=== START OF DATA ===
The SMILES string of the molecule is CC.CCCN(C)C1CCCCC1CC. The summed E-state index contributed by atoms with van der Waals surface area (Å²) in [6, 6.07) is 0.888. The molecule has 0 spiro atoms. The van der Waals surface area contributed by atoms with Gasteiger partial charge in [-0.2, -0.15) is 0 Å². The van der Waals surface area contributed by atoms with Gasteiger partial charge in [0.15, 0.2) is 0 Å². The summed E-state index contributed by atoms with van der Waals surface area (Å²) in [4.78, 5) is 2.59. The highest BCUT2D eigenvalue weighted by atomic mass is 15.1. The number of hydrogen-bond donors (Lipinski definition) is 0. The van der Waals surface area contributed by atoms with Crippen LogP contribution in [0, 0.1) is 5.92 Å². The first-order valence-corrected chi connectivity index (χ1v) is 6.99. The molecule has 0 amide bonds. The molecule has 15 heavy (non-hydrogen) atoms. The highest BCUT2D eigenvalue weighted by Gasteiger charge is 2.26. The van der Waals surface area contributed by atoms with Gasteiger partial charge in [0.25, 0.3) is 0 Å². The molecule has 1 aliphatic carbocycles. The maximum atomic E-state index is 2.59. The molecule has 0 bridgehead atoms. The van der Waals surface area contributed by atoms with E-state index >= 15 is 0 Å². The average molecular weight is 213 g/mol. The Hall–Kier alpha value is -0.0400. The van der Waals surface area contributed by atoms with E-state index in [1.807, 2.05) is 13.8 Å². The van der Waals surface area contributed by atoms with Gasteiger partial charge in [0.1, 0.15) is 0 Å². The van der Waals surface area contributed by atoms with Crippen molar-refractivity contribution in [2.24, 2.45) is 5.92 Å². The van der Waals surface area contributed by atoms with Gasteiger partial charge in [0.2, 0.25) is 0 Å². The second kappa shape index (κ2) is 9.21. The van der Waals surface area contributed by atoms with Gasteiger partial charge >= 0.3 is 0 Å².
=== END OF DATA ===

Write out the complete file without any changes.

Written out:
The SMILES string of the molecule is CC.CCCN(C)C1CCCCC1CC. The summed E-state index contributed by atoms with van der Waals surface area (Å²) in [6, 6.07) is 0.888. The molecule has 0 spiro atoms. The van der Waals surface area contributed by atoms with Gasteiger partial charge in [-0.2, -0.15) is 0 Å². The van der Waals surface area contributed by atoms with Gasteiger partial charge in [0.15, 0.2) is 0 Å². The summed E-state index contributed by atoms with van der Waals surface area (Å²) in [4.78, 5) is 2.59. The highest BCUT2D eigenvalue weighted by atomic mass is 15.1. The number of hydrogen-bond donors (Lipinski definition) is 0. The van der Waals surface area contributed by atoms with Crippen LogP contribution in [0, 0.1) is 5.92 Å². The first-order valence-corrected chi connectivity index (χ1v) is 6.99. The molecule has 0 amide bonds. The molecule has 15 heavy (non-hydrogen) atoms. The highest BCUT2D eigenvalue weighted by Gasteiger charge is 2.26. The van der Waals surface area contributed by atoms with Gasteiger partial charge in [0.25, 0.3) is 0 Å². The molecule has 1 aliphatic carbocycles. The maximum atomic E-state index is 2.59. The molecule has 0 bridgehead atoms. The van der Waals surface area contributed by atoms with E-state index >= 15 is 0 Å². The average molecular weight is 213 g/mol. The Hall–Kier alpha value is -0.0400. The van der Waals surface area contributed by atoms with E-state index in [1.807, 2.05) is 13.8 Å². The van der Waals surface area contributed by atoms with Gasteiger partial charge in [0.1, 0.15) is 0 Å². The van der Waals surface area contributed by atoms with Crippen molar-refractivity contribution in [2.24, 2.45) is 5.92 Å². The van der Waals surface area contributed by atoms with Gasteiger partial charge in [0.2, 0.25) is 0 Å². The second kappa shape index (κ2) is 9.21. The van der Waals surface area contributed by atoms with Gasteiger partial charge >= 0.3 is 0 Å².